Is It Okay To Smile During Meditation?

Is It Okay To Smile During Meditation?

Smiling during meditation is a sign that the meditation is going well, and generally means that you’ve found some sense of peace merged with happiness. 

Now, this may not always be the case, but if you are smiling during meditation, go with it and enjoy it. Consider yourself fortunate.

At first glance, it’s easy to think of meditation as this serious practice where you have to focus on your breath and remain neutral, no matter what. But that’s not the case. With meditation, you can experience things you might’ve thought you’d never experience due to the nature of meditation.

I’d say if you are smiling during meditation, you’re more likely to continue the practice than someone who takes the practice too seriously and is results-oriented. A smile usually detaches meditation practitioners from a certain outcome and lets them enjoy the moment. 

It’s no surprise that the more you enjoy meditation, the easier it will be to learn the ropes of the practice. Smiling symbolizes that you are cooling down and letting go of all the tension that was currently in the way.

It’s a way to cleanse your body and mind and have a more anxiety-free meditation experience, and by extension, a more effective one. So not only is it okay to smile during a meditation session, it’s encouraged.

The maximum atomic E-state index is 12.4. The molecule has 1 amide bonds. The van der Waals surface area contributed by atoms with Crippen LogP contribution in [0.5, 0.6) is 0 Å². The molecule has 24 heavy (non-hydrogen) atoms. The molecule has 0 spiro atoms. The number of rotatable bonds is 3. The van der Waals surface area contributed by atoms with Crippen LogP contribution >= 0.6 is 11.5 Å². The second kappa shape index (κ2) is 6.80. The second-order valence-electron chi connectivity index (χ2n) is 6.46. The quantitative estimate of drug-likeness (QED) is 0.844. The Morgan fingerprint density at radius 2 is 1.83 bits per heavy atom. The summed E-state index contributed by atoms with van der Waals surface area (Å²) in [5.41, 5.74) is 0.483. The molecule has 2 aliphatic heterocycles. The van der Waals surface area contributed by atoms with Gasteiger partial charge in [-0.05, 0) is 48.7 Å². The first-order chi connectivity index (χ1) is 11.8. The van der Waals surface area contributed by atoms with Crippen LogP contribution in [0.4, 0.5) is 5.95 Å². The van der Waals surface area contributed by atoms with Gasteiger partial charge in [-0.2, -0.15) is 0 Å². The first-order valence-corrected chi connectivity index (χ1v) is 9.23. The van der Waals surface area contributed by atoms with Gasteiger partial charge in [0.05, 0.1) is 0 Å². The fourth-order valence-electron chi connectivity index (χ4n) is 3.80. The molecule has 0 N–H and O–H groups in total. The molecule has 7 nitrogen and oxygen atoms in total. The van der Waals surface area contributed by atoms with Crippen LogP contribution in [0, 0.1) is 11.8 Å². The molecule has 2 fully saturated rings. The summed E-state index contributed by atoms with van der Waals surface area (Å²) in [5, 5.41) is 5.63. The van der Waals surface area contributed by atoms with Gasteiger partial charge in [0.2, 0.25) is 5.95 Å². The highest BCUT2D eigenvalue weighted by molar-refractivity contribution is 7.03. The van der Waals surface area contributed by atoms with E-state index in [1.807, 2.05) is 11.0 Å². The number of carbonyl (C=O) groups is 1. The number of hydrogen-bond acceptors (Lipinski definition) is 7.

Stress Release

If you manage to release stress during meditation, it’s an obvious sign that you are meditating properly

Now, that’s not to say that just because you are smiling, you aren’t stressed, as you could be smiling for stress-related reasons, but it might be the body’s automatic response to such excess stress. And if it happens during meditation, you know it’s the practice that triggered such release. 

Ideally, you want to get your mind to associate meditation as something to cool off, even if you shouldn’t have an expectation, or at the very least, not a conscious one. But subconsciously, how you see meditation will determine if you stay with the practice over the long haul or quit after a few attempts.